to fall. The trader eventually buys back the stock, making money if the price fell in the meantime or

losing money if it rose. Exiting a short position by buying back the stock is called "covering a short

position." This strategy may also be used by unscrupulous traders to artificially lower the price of a

stock. Hence most markets either prevent short selling or place restrictions on when and how a short

sale can occur. The practice of naked shorting is illegal in most (but not all) stock markets.

Margin buying

Main article: margin buying

In margin buying, the trader borrows money (at interest) to buy a stock and hopes for it to rise. Most

industrialized countries have regulations that require that if the borrowing is based on collateral from

other stocks the trader owns outright, it can be a maximum of a certain percentage of those other

stocks' value. In the United States, the margin requirements have been 50% for many years (that is, if

you want to make a $1000 investment, you need to put up $500, and there is often a maintenance margin

below the $500). A margin call is made if the total value of the investor's account cannot support the

loss of the trade. (Upon a decline in the value of the margined securities additional funds may be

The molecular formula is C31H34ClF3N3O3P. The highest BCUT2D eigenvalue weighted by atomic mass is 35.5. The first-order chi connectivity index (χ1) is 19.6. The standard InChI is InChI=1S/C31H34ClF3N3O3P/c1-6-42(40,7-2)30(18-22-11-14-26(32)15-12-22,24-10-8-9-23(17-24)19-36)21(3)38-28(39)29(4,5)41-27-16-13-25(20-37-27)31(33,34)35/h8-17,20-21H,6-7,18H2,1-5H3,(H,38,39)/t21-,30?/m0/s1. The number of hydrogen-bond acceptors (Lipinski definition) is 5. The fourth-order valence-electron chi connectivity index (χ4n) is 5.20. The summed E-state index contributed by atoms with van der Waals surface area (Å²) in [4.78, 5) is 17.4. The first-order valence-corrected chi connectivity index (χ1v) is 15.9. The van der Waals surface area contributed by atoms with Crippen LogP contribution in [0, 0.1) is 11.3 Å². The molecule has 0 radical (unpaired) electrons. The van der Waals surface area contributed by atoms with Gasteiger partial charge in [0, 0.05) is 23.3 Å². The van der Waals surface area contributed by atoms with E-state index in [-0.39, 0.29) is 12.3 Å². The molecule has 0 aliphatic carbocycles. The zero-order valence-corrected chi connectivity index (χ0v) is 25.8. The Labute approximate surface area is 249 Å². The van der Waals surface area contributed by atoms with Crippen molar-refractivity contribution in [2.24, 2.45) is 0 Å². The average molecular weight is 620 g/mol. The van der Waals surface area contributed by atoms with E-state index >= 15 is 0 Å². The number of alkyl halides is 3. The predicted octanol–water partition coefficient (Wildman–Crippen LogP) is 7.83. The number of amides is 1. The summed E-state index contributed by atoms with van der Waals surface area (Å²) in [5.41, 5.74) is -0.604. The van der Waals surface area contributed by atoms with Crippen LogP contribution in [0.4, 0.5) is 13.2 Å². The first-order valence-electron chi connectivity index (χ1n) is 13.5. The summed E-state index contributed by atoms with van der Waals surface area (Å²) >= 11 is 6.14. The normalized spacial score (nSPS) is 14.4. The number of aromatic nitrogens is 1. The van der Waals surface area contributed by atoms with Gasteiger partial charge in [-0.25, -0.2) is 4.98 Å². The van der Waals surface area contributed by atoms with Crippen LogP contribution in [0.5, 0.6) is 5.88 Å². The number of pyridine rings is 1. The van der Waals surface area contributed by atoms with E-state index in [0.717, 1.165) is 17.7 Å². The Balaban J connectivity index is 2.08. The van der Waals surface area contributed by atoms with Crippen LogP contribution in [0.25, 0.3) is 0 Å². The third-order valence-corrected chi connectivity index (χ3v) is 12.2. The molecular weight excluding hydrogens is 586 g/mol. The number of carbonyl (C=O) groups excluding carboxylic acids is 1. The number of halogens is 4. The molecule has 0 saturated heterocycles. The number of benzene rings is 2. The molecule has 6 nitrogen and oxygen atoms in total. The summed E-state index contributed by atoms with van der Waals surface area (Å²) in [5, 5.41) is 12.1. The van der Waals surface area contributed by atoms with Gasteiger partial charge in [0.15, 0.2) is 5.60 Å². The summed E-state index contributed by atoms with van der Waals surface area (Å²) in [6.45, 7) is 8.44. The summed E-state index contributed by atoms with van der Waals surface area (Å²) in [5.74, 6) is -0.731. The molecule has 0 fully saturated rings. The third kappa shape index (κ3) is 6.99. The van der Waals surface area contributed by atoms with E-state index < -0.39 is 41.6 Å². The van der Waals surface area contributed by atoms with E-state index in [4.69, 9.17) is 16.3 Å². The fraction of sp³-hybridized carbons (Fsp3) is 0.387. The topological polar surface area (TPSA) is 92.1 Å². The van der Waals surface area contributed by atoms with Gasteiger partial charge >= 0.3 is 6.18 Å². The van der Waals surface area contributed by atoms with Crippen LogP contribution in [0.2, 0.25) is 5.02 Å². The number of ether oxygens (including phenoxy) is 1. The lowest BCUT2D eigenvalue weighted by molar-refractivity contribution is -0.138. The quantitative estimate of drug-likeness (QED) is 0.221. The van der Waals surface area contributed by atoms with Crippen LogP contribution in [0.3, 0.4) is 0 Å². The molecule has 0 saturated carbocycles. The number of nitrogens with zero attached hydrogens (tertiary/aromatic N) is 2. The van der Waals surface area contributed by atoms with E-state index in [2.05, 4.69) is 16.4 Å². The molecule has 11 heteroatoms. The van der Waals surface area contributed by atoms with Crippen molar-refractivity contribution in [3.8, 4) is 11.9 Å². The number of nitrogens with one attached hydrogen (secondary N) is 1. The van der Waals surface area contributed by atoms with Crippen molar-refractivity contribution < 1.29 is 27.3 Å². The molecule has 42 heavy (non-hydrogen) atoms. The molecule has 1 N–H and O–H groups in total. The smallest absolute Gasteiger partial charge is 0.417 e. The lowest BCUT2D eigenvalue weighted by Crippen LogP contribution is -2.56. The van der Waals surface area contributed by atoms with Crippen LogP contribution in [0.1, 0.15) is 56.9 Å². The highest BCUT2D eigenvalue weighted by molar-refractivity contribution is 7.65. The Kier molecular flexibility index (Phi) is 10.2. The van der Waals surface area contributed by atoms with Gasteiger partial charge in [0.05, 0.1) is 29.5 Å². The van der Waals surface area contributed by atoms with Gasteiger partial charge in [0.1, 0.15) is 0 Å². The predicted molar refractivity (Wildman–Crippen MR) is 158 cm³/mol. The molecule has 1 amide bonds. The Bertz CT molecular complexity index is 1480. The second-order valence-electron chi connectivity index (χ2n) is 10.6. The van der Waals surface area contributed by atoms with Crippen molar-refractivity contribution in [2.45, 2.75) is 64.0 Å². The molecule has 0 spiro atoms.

required to maintain the account's equity, and with or without notice the margined security or any

others within the account may be sold by the brokerage to protect its loan position. The investor is

responsible for any shortfall following such forced sales.) Regulation of margin requirements (by the

Federal Reserve) was implemented after the Crash of 1929. Before that, speculators typically only needed

to put up as little as 10 percent (or even less) of the total investment represented by the stocks

purchased. Other rules may include the prohibition of free-riding: putting in an order to buy stocks

without paying initially (there is normally a three-day grace period for delivery of the stock), but

then selling them (before the three-days are up) and using part of the proceeds to make the original

payment (assuming that the value of the stocks has not declined in the interim).

New issuance

Main article: Thomson Financial league tables